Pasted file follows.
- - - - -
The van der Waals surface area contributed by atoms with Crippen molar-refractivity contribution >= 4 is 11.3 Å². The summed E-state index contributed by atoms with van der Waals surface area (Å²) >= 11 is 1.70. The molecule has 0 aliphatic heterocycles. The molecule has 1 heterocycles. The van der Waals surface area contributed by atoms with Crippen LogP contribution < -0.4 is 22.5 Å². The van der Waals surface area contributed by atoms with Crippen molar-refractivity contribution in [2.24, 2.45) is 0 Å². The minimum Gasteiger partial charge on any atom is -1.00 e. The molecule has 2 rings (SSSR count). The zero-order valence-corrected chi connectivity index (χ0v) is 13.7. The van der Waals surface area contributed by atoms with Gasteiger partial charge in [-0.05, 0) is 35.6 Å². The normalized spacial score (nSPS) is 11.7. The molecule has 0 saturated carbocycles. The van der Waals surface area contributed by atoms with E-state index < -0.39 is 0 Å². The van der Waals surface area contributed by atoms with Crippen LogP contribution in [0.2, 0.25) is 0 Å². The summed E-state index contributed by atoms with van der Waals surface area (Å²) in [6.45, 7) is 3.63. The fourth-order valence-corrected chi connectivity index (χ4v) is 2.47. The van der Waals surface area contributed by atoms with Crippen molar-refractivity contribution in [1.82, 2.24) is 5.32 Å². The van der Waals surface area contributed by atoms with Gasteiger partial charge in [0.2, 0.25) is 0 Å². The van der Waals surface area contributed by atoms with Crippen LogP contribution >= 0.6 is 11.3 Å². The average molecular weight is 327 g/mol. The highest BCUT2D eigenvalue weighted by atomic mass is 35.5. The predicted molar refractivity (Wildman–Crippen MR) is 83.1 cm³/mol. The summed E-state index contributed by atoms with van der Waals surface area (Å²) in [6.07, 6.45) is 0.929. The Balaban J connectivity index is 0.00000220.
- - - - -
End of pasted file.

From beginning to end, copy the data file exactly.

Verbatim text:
The van der Waals surface area contributed by atoms with Crippen molar-refractivity contribution >= 4 is 11.3 Å². The summed E-state index contributed by atoms with van der Waals surface area (Å²) >= 11 is 1.70. The molecule has 0 aliphatic heterocycles. The molecule has 1 heterocycles. The van der Waals surface area contributed by atoms with Crippen LogP contribution < -0.4 is 22.5 Å². The van der Waals surface area contributed by atoms with Crippen molar-refractivity contribution in [2.24, 2.45) is 0 Å². The minimum Gasteiger partial charge on any atom is -1.00 e. The molecule has 2 rings (SSSR count). The zero-order valence-corrected chi connectivity index (χ0v) is 13.7. The van der Waals surface area contributed by atoms with Gasteiger partial charge in [-0.05, 0) is 35.6 Å². The normalized spacial score (nSPS) is 11.7. The molecule has 0 saturated carbocycles. The van der Waals surface area contributed by atoms with E-state index < -0.39 is 0 Å². The van der Waals surface area contributed by atoms with Crippen LogP contribution in [0.2, 0.25) is 0 Å². The summed E-state index contributed by atoms with van der Waals surface area (Å²) in [6.45, 7) is 3.63. The fourth-order valence-corrected chi connectivity index (χ4v) is 2.47. The van der Waals surface area contributed by atoms with Crippen molar-refractivity contribution in [1.82, 2.24) is 5.32 Å². The van der Waals surface area contributed by atoms with Gasteiger partial charge in [0.2, 0.25) is 0 Å². The van der Waals surface area contributed by atoms with Crippen LogP contribution >= 0.6 is 11.3 Å². The average molecular weight is 327 g/mol. The highest BCUT2D eigenvalue weighted by atomic mass is 35.5. The predicted molar refractivity (Wildman–Crippen MR) is 83.1 cm³/mol. The summed E-state index contributed by atoms with van der Waals surface area (Å²) in [6.07, 6.45) is 0.929. The Balaban J connectivity index is 0.00000220.